Kate Salisbury

Clinical posts from members and guests of the Australasian Society for HIV, Viral Hepatitis and Sexual Health Medicine (ASHM) from various international medical and scientific conferences on HIV, AIDS, viral hepatitis, and sexual health.

Kate Salisbury

Kate Salisbury

Kate is Nursing Unit Manager at the Kirketon Road Centre in Kings Cross, Sydney and has been working in the sexual health and HIV prevention and treatment field for 13 years. Kate has a particular interest in working with marginalised populations.  As well as being a registered nurse for nearly 20 years, she also has a Master of Public Health and a Graduate Diploma in Tropical Medicine and Hygiene.

A fascinating and compelling presentation from Charles Chauvel from the a Global Comission on HIV and the Law and UNDP.

Charles spoke of the higher HIV prevalence in countries where sex work, injecting drug use and MSM are criminalised activities. He showed some graphs which clearly showed the relationship between reduction in harm reduction programs and increasing HIV. Charles gave the example of the Philippines where harm reduction services for PWID were dramatically reduced and HIV prevalence in PWID increased from 1% to over 40% in just 6 years. Although there are likely other factors at play here it is still a staggering increase.

It seems that attitudes are changing at a global level and hopefully we will see an end to the 'war on drugs' as this can hamper our efforts to reduce HIV incidence as well as access to those at risk who may need testing and treatment. We need more of a focus on drug use as a health issue and also the social issues which can contribute to problematic use.  

As Charles stated in his presentation, law reform is an effective way to reduce HIV transmissions and its free!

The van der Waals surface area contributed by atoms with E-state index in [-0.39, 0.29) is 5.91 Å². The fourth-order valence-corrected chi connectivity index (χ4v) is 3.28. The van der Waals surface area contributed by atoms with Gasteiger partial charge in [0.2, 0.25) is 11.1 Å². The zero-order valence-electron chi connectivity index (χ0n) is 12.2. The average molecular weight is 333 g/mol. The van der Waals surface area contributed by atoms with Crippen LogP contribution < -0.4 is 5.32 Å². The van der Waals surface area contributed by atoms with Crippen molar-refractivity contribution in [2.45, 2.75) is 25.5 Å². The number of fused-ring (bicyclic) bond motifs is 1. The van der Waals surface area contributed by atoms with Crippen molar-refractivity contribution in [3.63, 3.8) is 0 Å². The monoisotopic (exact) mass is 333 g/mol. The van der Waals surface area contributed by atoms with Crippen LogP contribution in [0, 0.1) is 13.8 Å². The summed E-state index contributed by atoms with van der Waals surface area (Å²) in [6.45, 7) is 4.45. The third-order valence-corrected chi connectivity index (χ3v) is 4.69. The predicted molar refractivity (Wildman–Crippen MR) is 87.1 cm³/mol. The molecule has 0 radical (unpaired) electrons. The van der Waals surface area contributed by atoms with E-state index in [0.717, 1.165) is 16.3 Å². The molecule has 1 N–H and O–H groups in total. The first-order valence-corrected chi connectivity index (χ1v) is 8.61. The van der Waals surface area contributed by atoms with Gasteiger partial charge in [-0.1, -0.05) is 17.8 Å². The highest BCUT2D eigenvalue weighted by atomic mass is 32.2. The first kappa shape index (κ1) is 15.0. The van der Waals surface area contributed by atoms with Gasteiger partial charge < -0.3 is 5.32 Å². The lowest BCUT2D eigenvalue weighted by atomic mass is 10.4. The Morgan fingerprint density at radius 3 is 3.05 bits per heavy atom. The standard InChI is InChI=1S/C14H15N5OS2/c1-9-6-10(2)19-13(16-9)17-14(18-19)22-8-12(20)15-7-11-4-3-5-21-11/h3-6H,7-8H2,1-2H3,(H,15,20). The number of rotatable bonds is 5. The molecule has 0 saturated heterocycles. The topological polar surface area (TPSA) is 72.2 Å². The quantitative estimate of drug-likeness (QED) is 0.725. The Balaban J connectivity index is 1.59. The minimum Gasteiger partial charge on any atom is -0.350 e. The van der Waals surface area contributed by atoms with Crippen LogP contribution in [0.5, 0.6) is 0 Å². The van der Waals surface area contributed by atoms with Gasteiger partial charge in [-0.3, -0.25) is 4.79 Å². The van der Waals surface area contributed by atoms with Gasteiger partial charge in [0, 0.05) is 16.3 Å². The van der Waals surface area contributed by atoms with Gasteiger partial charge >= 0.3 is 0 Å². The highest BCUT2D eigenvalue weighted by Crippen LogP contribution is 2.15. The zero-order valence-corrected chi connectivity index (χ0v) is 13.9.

Tagged in: HIVAIDS2015

There were many highlights today but I will focus on some of the topics that resonated most with me related to technologies or interventions which could benefit marginalised groups in Australia. 


- Shoena Mitchell-Foster spoke on the higher uptake of self collected specimens versus othere traditional methods for cervical screening in a low income country setting in both HIV positive  and negative women. This study identified some of the barriers to traditional testing including the invasive nature of a pelvic examination and cultural considerations. Also to consider is ease of access to a primary health care provider particularly in very remote areas. Self collected specimens could negate the need for nurses or doctors to perform a Pap test. Considering the lower rates of cervical screening in Australian indigenous women, a national screening program using self collected specimens could be of great benefit in both urban and rural settings.

- Gail Matthews spoke about the CEASE study. She showed an excellent slide which illustrated the dense concentration of people co-infected with HIV and HCV in Sydney, NSW.. The slide also supported the idea that this would mean access to most of the clients could occur through only five or so health services where many of these individuals were already linked in. There are also a number of community S100 prescribers in the area. Eradication of HCV in this group seems a realistic prospect as many are well engaged with services however there is possibly a subgroup of very marginalised individuals who may find adherence more challenging and may require additional support to access and complete treatment. Definitely exciting times ahead in relation to HCV treatment!

- Prof Greg Dore spoke about HCV prevention and treatment in the criminal justice setting. Although not without its challenges, prison is quite a good setting to initiate, if not complete HCV treatment. The overall prevalence rate is a staggering 50% including the inmates who do not reporting injecting drug use. The nurse-led model is a fantastic way to increase access for  a population in great need and it's also a wonderful opportunity for nurses to use and develop skills and to work in an autonomous role. 

Looking forward to tomorrow's sessions!


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